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Proceedings Paper

High-temperature high-bandwidth fiber optic MEMS pressure-sensor technology for turbine-engine component testing
Author(s): Wade J. Pulliam; Patrick M. Russler; Robert S. Fielder
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Paper Abstract

Acquiring accurate, transient measurements in harsh environments has always pushed the limits of available measurement technology. Until recently, the technology to directly measure certain properties in extremely high temperature environments has not existed. Advancements in optical measurement technology have led to the development of measurement techniques for pressure, temperature, acceleration, skin friction, etc. using extrinsic Fabry-Perot interferometry (EFPI). The basic operating principle behind EFPI enables the development of sensors that can operate in the harsh conditions associated with turbine engines, high-speed combustors, and other aerospace propulsion applications where the flow environment is dominated by high frequency pressure and temperature variations caused by combustion instabilities, blade-row interactions, and unsteady aerodynamic phenomena. Using micromachining technology, these sensors are quite small and therefore ideal for applications where restricted space or minimal measurement interference is a consideration. In order to help demonstrate the general functionality of this measurement technology, sensors and signal processing electronics currently under development by Luna Innovations were used to acquire point measurements during testing of a transonic fan in the Compressor Research Facility (CRF) at the Turbine Engine Research Center (TERC), WPAFB. Acquiring pressure measurements at the surface of the casing wall provides data that are useful in understanding the effects of pressure fluctuations on the operation and lifetime wear of a fan. This measurement technique is useful in both test rig applications and in operating engines where lifetime wear characterization is important. The measurements acquired during this test also assisted in the continuing development of this technology for higher temperature environments by providing proof-of-concept data for sensors based on advanced microfabrication and optical techniques.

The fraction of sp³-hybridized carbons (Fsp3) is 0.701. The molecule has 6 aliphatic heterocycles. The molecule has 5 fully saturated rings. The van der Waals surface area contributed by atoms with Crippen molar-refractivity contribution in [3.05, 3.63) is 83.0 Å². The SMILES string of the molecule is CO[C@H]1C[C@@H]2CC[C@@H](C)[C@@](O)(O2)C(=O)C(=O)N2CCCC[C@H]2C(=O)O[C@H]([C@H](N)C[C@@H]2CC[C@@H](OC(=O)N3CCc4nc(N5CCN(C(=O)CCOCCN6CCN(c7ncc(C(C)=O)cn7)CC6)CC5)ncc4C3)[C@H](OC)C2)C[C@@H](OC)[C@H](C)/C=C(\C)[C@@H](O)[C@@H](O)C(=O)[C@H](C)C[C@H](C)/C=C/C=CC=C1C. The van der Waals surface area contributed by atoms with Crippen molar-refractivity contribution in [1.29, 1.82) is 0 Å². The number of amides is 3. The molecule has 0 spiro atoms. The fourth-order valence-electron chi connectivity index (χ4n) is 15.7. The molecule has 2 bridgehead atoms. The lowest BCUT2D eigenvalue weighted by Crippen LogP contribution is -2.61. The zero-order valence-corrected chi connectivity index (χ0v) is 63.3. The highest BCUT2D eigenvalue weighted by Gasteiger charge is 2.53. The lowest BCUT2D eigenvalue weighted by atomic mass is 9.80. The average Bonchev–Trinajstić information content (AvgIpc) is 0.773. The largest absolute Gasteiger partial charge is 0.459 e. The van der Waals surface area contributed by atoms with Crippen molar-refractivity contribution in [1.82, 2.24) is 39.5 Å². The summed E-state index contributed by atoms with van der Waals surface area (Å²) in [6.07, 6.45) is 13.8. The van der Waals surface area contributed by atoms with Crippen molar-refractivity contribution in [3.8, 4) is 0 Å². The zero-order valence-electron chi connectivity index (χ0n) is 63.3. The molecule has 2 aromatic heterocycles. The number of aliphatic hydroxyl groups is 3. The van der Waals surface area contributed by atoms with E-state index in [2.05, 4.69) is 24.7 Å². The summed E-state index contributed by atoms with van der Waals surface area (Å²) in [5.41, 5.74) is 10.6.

Paper Details

Date Published: 14 February 2002
PDF: 10 pages
Proc. SPIE 4578, Fiber Optic Sensor Technology and Applications 2001, (14 February 2002); doi: 10.1117/12.456079
Show Author Affiliations
Wade J. Pulliam, Luna Innovations, Inc. (United States)
Patrick M. Russler, Applied Research Associates, Inc. (United States)
Robert S. Fielder, Luna Innovations, Inc. (United States)


Published in SPIE Proceedings Vol. 4578:
Fiber Optic Sensor Technology and Applications 2001
Michael A. Marcus; Brian Culshaw, Editor(s)

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